Mercedes’ Bonkers Self-Driving Concept Is Roaming San Francisco

Alex Davies

Mercedes-Benz F 015 The German automaker’s CES contribution was a radical concept for a self-driving car. Outside, it looks a little bit like a space-age bar of soap. The interior is more intriguing. The front seats swivel 180 degrees, transforming the car’s center into a lounge-like communal space. It’s a bold rethinking of the driving (and riding) experience. Josh Valcarcel/WIRED

Mercedes’ Bonkers Self-Driving Concept Is Roaming SF

Mercedes-Benz F 015. Josh Valcarcel/WIRED

The Mercedes-Benz F 015 self-driving car concept is without a doubt the most bonkers, futuristic thing we’ve seen in a long time, and for that we love it. Which makes us very happy that it’s been spotted today in our hometown of San Francisco, both parked on the streetand driving around.

The most likely explanation for the jaunt around the Bay Area is that Mercedes-Benz is filming some sort of promotional video about, or at least including, the F015. What’s unclear is whether there’s a human hidden behind those windows, and if not, how the car senses the world around it. It’s free of the spinning LIDAR system used on many self-driving cars, and there are no visible cameras or radars. It’s also missing things like side-view mirrors that are mandated by federal regulations, so our guess is that it’s not a legitimate, government-sanctioned test vehicle, but something closer to a film prop. Not that there’s anything wrong with that.

spotted @nickkova

A photo posted by Jake Stangel (@jakestangel) on Mar 4, 2015 at 6:57am PST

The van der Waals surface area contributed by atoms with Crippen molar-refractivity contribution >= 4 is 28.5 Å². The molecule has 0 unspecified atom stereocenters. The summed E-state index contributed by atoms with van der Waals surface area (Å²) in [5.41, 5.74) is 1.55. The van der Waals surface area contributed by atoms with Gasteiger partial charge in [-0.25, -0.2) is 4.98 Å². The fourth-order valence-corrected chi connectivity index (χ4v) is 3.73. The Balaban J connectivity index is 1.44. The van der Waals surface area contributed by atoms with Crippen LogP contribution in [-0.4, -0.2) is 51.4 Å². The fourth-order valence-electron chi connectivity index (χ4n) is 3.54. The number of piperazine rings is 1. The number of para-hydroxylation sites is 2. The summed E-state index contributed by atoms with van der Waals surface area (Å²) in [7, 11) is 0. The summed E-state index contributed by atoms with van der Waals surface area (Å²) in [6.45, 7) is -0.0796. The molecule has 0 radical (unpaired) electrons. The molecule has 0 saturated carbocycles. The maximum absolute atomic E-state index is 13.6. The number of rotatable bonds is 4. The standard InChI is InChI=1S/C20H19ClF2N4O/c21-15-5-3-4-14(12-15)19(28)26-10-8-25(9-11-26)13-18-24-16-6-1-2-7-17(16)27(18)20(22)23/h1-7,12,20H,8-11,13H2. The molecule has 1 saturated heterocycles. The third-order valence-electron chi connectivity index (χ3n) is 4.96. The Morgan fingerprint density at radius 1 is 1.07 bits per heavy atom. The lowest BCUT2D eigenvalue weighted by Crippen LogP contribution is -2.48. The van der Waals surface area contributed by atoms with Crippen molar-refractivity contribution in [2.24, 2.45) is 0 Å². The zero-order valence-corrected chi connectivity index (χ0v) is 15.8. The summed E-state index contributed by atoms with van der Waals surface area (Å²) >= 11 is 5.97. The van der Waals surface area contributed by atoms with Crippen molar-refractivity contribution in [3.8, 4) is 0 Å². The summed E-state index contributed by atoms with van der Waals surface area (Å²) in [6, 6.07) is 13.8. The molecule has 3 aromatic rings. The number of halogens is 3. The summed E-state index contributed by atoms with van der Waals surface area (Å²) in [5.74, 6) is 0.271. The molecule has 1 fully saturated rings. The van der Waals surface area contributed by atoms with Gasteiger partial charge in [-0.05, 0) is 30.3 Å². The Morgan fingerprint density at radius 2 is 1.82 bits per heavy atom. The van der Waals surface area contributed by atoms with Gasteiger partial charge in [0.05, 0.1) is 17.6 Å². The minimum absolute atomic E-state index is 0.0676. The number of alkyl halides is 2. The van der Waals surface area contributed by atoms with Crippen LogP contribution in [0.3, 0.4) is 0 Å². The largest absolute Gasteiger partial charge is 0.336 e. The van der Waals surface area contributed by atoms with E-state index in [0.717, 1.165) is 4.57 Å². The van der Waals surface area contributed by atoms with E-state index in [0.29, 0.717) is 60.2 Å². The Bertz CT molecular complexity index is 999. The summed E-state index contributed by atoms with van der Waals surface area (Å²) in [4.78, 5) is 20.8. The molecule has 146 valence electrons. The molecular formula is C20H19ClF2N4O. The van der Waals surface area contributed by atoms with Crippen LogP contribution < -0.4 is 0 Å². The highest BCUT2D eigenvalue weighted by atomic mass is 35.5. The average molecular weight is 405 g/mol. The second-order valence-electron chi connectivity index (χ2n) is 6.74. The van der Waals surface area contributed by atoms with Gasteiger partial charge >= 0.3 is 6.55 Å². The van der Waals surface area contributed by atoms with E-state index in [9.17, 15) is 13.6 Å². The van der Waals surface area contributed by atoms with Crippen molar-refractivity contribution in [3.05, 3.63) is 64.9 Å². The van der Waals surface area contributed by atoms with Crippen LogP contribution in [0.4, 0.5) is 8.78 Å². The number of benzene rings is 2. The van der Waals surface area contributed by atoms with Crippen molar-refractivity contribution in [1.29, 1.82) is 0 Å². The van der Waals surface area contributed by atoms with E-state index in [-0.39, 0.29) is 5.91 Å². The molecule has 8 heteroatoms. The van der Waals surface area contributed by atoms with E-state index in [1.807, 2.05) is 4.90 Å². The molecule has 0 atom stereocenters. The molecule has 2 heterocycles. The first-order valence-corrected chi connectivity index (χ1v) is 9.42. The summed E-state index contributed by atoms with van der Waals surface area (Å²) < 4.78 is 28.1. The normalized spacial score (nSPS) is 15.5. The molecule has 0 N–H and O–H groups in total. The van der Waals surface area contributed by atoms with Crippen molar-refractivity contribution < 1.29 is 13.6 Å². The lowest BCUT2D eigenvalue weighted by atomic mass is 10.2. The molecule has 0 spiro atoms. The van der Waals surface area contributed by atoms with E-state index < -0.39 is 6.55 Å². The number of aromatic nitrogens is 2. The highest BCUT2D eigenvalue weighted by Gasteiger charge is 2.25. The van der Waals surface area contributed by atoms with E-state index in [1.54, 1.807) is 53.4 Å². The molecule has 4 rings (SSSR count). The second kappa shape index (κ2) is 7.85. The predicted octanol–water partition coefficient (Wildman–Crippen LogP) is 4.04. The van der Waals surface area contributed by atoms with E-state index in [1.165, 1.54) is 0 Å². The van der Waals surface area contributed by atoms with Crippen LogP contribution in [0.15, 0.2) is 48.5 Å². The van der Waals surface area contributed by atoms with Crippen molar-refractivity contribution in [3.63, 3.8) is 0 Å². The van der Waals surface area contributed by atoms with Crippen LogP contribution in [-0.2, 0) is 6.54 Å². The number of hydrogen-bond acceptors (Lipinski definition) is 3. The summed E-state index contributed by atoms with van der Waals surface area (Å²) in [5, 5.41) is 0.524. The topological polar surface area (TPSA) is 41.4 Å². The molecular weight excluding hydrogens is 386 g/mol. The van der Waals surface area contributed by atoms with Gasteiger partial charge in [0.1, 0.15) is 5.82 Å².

The F 015, also pompously known as the “Luxury in Motion” concept, is ugly. What we love is what it represents: How Mercedes is thinking about the coming time when autonomous cars will fundamentally change vehicle design. Once computers are inarguably better drivers than we are and regulations reflect that, longstanding norms like forward-facing seats, mirrors, and pedals will go out the (opaque grey) window. It will be a seismic shift, and automakers will be free to pursue exciting, even revolutionary, ideas.

So the F 015 has spinning seats for when the driver wants to chat more freely with those in the back seat. It’s controlled through hand gestures, eye-tracking, and touchscreens. Everything has LEDs. When the car senses a pedestrian ahead, it can project a crosswalk onto the ground. “The car is growing beyond its role as a mere means of transport and will ultimately become a mobile living space,” Daimler boss Dr. Dieter Zetsche said when he unveiled the car in January at CES.

We don’t expect anything like the F 015 to hit the market for at least two decades, but in the meantime, Mercedes is making more tangible progress toward the self-driving future. It plans to put cars with some autonomous capabilities on the market by 2020. Just don’t expect the seats the swing 360 degrees or the windows to be replaced with touchscreens.

The automaker is planning a Bay Area event featuring the F 015 “in action” later this month. We’ll have more to report then.